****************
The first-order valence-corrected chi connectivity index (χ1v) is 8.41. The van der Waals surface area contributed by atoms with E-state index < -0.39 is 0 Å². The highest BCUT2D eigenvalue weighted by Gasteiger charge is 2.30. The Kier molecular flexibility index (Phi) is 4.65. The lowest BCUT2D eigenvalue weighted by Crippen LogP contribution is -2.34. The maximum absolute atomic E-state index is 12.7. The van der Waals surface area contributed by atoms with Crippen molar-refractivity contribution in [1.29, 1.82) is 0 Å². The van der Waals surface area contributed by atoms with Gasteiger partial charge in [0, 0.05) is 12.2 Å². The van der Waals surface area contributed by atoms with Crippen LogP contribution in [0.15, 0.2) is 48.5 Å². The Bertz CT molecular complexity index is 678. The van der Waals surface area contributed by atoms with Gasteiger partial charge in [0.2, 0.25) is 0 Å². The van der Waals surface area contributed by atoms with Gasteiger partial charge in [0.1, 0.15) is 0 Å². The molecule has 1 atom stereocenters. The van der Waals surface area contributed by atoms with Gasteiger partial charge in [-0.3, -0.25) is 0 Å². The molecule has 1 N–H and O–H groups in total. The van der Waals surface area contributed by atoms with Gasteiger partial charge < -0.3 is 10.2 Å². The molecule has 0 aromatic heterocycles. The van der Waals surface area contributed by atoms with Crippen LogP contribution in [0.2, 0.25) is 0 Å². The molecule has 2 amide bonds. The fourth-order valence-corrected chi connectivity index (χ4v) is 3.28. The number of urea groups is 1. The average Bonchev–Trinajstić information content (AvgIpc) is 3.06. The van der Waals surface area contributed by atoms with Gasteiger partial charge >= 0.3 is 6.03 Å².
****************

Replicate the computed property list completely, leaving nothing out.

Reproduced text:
The first-order valence-corrected chi connectivity index (χ1v) is 8.41. The van der Waals surface area contributed by atoms with E-state index < -0.39 is 0 Å². The highest BCUT2D eigenvalue weighted by Gasteiger charge is 2.30. The Kier molecular flexibility index (Phi) is 4.65. The lowest BCUT2D eigenvalue weighted by Crippen LogP contribution is -2.34. The maximum absolute atomic E-state index is 12.7. The van der Waals surface area contributed by atoms with Crippen molar-refractivity contribution in [1.29, 1.82) is 0 Å². The van der Waals surface area contributed by atoms with Gasteiger partial charge in [0, 0.05) is 12.2 Å². The van der Waals surface area contributed by atoms with Crippen LogP contribution in [0.15, 0.2) is 48.5 Å². The Bertz CT molecular complexity index is 678. The van der Waals surface area contributed by atoms with Gasteiger partial charge in [0.2, 0.25) is 0 Å². The van der Waals surface area contributed by atoms with Gasteiger partial charge in [0.1, 0.15) is 0 Å². The molecule has 1 atom stereocenters. The van der Waals surface area contributed by atoms with Gasteiger partial charge in [-0.3, -0.25) is 0 Å². The molecule has 1 N–H and O–H groups in total. The van der Waals surface area contributed by atoms with Gasteiger partial charge < -0.3 is 10.2 Å². The molecule has 0 aromatic heterocycles. The van der Waals surface area contributed by atoms with Crippen LogP contribution in [0.2, 0.25) is 0 Å². The molecule has 2 amide bonds. The fourth-order valence-corrected chi connectivity index (χ4v) is 3.28. The number of urea groups is 1. The average Bonchev–Trinajstić information content (AvgIpc) is 3.06. The van der Waals surface area contributed by atoms with Gasteiger partial charge >= 0.3 is 6.03 Å².